Largest study of its kind finds rare genetic variations linked to schizophrenia
Studying schizophrenia has been difficult to observe and study due to the fact it is such a rare condition. However at the University of California San Diego school of medicine conducted one of the biggest studies on schizophrenia. The study was conducted by scientists and tested more than 41000 genomes in 41000 people and is the largest of its kind.
The genetic variation that leads to schizophrenia is difficult to analyze and study. That is why Jonathan Sebat PhD and his team study genomes of 41000 people at the University of California San Diego school of medicine. They found several regions in the genome which increase the risk of schizophrenia by anywhere from 4-60 times.
The mutations that cause schizophrenia are caused by either deletions or duplications in the genome sequence. They refer to these mutations as copy number variants. The copy number variant could affect anywhere from one to dozens of genes. They found that normally a wide range of copy number variants leads more frequently to schizophrenia.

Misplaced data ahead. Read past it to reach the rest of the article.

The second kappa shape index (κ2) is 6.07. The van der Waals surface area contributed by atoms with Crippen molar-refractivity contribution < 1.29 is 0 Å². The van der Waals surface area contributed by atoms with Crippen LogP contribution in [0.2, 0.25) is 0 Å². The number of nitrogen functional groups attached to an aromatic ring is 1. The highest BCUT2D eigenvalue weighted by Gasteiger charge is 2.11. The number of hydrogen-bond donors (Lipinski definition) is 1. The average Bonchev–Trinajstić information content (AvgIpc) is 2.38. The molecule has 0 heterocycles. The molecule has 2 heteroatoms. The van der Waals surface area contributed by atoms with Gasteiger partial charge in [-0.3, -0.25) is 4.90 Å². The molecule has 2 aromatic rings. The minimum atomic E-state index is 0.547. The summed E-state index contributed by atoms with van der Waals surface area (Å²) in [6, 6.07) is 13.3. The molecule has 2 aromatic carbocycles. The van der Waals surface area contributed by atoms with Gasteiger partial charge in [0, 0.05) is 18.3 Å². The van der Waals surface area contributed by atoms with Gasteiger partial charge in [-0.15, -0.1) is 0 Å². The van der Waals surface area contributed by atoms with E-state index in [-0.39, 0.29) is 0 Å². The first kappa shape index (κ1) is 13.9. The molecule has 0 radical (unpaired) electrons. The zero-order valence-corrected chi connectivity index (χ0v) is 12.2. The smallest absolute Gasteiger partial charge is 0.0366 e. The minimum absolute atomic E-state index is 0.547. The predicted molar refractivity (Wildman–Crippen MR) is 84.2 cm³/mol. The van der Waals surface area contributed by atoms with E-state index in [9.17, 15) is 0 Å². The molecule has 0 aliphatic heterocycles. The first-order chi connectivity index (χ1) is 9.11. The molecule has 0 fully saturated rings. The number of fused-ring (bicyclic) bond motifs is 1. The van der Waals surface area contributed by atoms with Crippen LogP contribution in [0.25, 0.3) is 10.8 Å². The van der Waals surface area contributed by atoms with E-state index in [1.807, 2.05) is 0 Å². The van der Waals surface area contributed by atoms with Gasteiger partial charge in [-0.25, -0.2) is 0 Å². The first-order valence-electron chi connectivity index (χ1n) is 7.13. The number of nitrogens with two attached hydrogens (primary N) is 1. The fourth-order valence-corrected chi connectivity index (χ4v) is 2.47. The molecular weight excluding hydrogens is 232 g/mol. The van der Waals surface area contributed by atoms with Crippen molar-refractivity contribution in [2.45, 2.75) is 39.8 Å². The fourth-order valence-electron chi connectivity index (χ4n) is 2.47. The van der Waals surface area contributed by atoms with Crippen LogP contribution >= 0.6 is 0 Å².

Sebat and his team worked with 260 researchers to study 21,094 people with schizophrenia and 20,227 people without schizophrenia. After the research was done they found out 8 different genomic location where the copy number variant is linked to schizophrenia. They also found out that most the gees that were involved were the genes of synapses.
I believe this is a good start on finding a way to help with this mutation. this disease affects many people in the U.S. and the world so the more we know about it the better we will be able to help find a cure.
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